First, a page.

Credit cards are one of the main types of debt for Thais, and debt levels have increased since the start of the Covid-19 pandemic. (Photo: Varuth Hirunyatheb)
Credit cards and personal loans are at the top of the many types of debt that have hung over Thais since their daily lives were affected by the Covid-19 pandemic, according to a survey by Suan Dusit Rajabhat University, or Suan Dusit Poll.
The survey was conducted online from November 22 to 25 among 1,059 people across the country who were in debt during the Covid-19 situation.
When asked about the types of debt they had incurred, with each respondent allowed to choose more than one answer, 46.52% indicated credit cards and personal loans; 39.85% loans for property, including homes, condominiums and commercial buildings; 35.46% daily expenses; 30.79% loans for cars and motorcycles; and 15.73% of spending on education and student loans.
varied as follows:
- 48.18% owed less than 500,000 baht;
- 22.85% owed 1,000,000 to 2,999,999 baht;
- 15.26% owed more than 3 million baht;
- 13.71% owed 500,000 to 999,999 baht.
When asked if they thought they could repay the debt, 71.11% said “yes”; 15.20% were uncertain; and 13.69% said “no”.
When asked how their behavior changed after getting into debt – each respondent allowed to give more than one answer – 60.23% said they were following a more careful spending plan; 55.04% said they were doing extra work to get extra income; 40.25% said they requested information on debt management and interest reduction; 31.51% said they had turned to gambling; and 25.36% declared having sought to borrow from those around them.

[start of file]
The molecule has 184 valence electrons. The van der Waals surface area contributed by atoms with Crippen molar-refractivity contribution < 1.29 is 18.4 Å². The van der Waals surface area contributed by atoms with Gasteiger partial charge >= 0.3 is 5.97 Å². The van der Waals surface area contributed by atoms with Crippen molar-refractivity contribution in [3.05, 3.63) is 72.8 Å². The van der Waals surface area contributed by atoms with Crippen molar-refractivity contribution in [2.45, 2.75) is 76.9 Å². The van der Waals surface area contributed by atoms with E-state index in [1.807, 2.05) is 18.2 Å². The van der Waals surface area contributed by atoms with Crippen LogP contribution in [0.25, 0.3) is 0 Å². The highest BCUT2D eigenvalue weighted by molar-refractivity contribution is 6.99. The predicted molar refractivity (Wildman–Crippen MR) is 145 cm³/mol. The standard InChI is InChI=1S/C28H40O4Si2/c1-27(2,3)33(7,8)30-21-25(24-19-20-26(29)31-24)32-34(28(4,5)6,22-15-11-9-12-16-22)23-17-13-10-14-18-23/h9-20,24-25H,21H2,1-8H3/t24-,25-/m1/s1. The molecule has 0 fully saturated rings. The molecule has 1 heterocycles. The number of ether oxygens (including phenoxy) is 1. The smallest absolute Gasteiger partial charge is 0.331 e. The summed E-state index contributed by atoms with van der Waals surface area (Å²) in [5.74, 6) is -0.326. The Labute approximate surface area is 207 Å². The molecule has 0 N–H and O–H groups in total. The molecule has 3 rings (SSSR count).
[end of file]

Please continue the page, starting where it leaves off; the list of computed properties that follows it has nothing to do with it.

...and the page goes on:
When asked how they would solve their debt problems, 80.88% said they would be more disciplined and thrifty, and adjust their spending habits; 61.85% said the government should carry out debt restructuring in order to reduce interest payments on loans; 52.81% said the minimum wage and employment opportunities should be increased; 31.30% said people should be educated on debt management; and 23.31% said financial institutions should help debtors learn about financial planning.
When asked who they would turn to for help with their debt problems, 89.23% responded that they would help themselves; 46.33% cited families and relatives; 36.70% of banks; 22.97% savings cooperatives; and 11.25% from pawn shops.